Popcorn Theology, curriculum review and suggestions

I picked up Popcorn Theology for my family.  We watch a lot of movies together as a family.  I have two teenagers who are ripe with religious questions. Perfect.

Michelle Richards wrote Popcorn Theology for Unitarian Universalist middle school age youth with youth groups in mind. Each session features a movie that highlights the values lesson.  Rather than show the whole movie, excerpts are suggested and excellent activities make it all come together. I’ve not used it in a classroom setting, but the sessions are so clearly written that I would feel confident picking it up and facilitating a class just as it is designed in the book or with miner adaption.

But I have to say, it’s awesome for families!   It hasn’t taken much to translate the activities or change them slightly for the home environment. We started out with the movie Contact, because that’s my favorite movie ever.  We lit a chalice and shared a reading from Carl Sagan, which elevated the mood of movie night immediately. We played the Faith or Fact (p. 73) game before the movie to warm up.  After I had problems remembering to stop the movie at the designated times for the questions and discussion, my eldest son took over that job.  (He likes to be in charge and does it well.) We waited until dinner time the next night to do the Leap of Faith exercise, which was actually kind of nice, because it kept the momentum and discussion going.  Other movies we’ve watched using Richard’s guidebook have been equally rewarding.

Suggestions for Congregations

What if congregations created Popcorn Theology Kits that families could check out? Some of the lessons require props or light assembly.  A religious community could conserve resources by having one kit for each movie/lesson that is checked out and returned.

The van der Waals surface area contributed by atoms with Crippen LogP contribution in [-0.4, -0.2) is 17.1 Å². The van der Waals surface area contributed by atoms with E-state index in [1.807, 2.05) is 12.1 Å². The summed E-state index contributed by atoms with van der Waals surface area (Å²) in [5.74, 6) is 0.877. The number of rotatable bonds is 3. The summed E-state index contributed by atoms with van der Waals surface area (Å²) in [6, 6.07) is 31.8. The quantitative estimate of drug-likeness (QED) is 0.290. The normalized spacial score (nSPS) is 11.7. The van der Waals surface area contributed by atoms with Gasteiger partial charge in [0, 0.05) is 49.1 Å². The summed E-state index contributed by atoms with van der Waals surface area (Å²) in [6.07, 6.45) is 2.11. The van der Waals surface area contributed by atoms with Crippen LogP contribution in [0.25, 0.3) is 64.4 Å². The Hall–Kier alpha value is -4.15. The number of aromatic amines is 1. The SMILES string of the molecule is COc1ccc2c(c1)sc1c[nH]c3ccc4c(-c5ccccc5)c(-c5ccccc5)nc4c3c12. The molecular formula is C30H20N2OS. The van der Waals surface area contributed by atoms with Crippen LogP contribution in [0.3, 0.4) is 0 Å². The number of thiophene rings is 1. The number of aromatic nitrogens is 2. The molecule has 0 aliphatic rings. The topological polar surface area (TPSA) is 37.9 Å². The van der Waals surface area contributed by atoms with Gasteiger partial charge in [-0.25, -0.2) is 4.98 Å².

What if a congregation didn’t keep this gem to the middle school or high school group, but made it a multi-generational offering?  Part of a larger religious education series?  With a youth and adult co-facilitating?  Wouldn’t that be wonderful?

How else could you envision using Popcorn Theology?

Themes and Movies of Popcorn Theology

In response to Dove’s question in the comments…

The Choices We Make

  1. Back to the Future
  2. Star Trek Generations
  3. Forrest Gump
  4. Saved!
  5. Little Buddha

The Search for Truth

  1. Star Trek V: The Final Frontier
  2. Oh, God!
  3. Bruce Almighty
  4. Heaven Can Wait
  5. Contact

Working for a Peace Fair World

  1. Bowling for Columbine
  2. Hotel Rwanda
  3. Jurassic Park

Acceptance of One Another… and Ourselves

  1. Dances with Wolves
  2. Willow
  3. Lord of the Rings: Fellowship of the Ring
  4. Hoosiers
  5. Field of Dreams

More Enthusiastic Plugs

Michelle Richards has a new book  called Tending the Flame: The Art of Unitarian Universalist Parenting.  And she writes the UU Parenting Blog that I’ve been enjoying.  For more about Michelle and her other resources go to her website.

I recently got to meet Michelle at the Central MidWest District Religious Education Conference.